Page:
Considering the flow of food in pack shed design

Early in the process of planning a pack shed, think how food moves from harvest until it leaves the care of the operation. Tracing the flow of food helps pinpoint potential sources of contamination that might not otherwise be apparent.

A design of a pack shed.
Photo by MSU Extension

If you are a fresh produce grower who is planning to build a new pack shed, it might help to start by following the food. The first step in any risk assessment is to follow the produce from the time it’s picked until it leaves the care of the farm. Food safety types call this a process flow. A process flow breaks down every step of the journey from the ground to the table. This process flow serves as a back-bone for all risk assessments. It can also guide a grower on how to set up a new pack shed.

Does the food ever move into an area where a biological, physical or chemical hazard can come in contact with it? If the flow of food passes through areas where crop protectants or fertilizers are mixed and loaded, those residues could contaminate the crop. If the area is near diesel loading and storage areas, this could also pose a contamination risk.

Staging areas in the shade under trees or awnings seem to be a pretty safe place to stage the produce prior to bringing it in for grading, washing or packing. The shade is also conducive for roosting birds that could pose a food safety risk. Power lines are also popular roosting sites for birds. Pay attention to paths the food takes that have it staged around or passing under a possible physical, biological or chemical contaminant.

Is there ever a chance where a lug of washed and cleaned produce could get commingled with a lug of produce fresh from the field and not yet washed? Often, space is at a premium in wash-pack areas or coolers. These spaces often have to accommodate both clean and dirty produce. The flow should be arranged to minimize the chances of the two getting mixed.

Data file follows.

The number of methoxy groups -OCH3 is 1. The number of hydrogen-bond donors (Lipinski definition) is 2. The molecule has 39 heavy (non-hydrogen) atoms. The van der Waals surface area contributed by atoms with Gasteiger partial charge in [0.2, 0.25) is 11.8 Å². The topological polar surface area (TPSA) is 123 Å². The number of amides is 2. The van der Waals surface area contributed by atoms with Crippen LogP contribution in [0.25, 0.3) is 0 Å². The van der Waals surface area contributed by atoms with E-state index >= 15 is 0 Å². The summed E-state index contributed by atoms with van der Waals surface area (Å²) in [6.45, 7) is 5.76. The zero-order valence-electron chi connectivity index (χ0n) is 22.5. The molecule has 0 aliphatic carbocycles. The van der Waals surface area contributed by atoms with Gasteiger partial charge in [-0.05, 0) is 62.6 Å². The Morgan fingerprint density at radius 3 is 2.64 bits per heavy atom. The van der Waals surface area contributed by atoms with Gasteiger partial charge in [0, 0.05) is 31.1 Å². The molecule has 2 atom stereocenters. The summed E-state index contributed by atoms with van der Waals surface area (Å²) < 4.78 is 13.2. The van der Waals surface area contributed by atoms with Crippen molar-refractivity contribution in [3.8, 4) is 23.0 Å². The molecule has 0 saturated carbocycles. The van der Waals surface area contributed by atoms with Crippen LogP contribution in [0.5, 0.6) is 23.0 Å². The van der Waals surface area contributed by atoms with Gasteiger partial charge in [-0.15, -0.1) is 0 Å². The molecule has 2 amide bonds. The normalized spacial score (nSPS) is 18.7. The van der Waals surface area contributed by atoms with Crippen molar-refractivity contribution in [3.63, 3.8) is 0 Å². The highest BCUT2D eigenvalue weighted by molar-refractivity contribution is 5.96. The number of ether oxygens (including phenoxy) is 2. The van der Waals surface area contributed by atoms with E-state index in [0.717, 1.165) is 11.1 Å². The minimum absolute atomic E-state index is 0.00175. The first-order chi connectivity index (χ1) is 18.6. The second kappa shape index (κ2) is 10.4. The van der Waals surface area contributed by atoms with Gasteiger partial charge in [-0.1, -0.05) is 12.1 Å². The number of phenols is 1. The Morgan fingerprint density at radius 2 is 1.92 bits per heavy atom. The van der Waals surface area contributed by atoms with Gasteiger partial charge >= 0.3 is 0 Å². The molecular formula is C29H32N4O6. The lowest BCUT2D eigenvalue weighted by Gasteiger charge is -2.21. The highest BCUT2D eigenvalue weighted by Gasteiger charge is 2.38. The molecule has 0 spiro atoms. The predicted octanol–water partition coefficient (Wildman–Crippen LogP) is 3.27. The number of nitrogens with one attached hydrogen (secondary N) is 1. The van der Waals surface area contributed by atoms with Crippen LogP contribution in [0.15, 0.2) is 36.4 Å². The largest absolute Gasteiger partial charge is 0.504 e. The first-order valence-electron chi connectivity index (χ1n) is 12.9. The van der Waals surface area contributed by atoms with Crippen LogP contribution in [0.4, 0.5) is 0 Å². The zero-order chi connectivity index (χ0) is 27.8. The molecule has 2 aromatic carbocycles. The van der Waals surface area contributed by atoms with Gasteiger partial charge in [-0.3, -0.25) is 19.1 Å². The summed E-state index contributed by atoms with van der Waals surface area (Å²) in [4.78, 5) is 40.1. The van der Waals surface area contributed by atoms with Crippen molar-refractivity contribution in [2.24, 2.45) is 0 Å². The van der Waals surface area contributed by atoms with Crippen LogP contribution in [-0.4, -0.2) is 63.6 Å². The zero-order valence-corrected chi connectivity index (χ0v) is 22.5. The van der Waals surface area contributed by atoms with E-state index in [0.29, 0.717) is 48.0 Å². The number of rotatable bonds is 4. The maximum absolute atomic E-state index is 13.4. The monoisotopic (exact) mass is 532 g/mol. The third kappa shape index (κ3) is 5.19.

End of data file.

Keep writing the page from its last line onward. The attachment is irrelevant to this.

Following the food could take the form of an actual map. Mapping the path could allay some fears and bring to light areas of concern. Those individuals designing a new packhouse should plan on creating a map of the packhouse and draw the flow of food on that map before the first shovelful of dirt. It’s hard to make changes to things like concrete after they harden.

For more information on packhouse design, tune in to a monthly YouTube video series that chronicles a farm as it plans and executes the design and construction of a new packhouse. The first installment of the series can be found here: Building a Wash & Pack Shed: Get to Know the Farm.

If you would like more information on packhouse design or implementing good food safety practices in your operation, contact the Michigan State University Extension Agrifood Safety Work Group at or 517-788-4292.

Funding for this article was made possible, in part, by the Food and Drug Administration through grant PAR-16-137. The views expressed in the written materials do not necessarily reflect the official policies if the Department of Health and Human Services; nor does any mention of trade names, commercial practices or organization imply endorsement by the United States Government.

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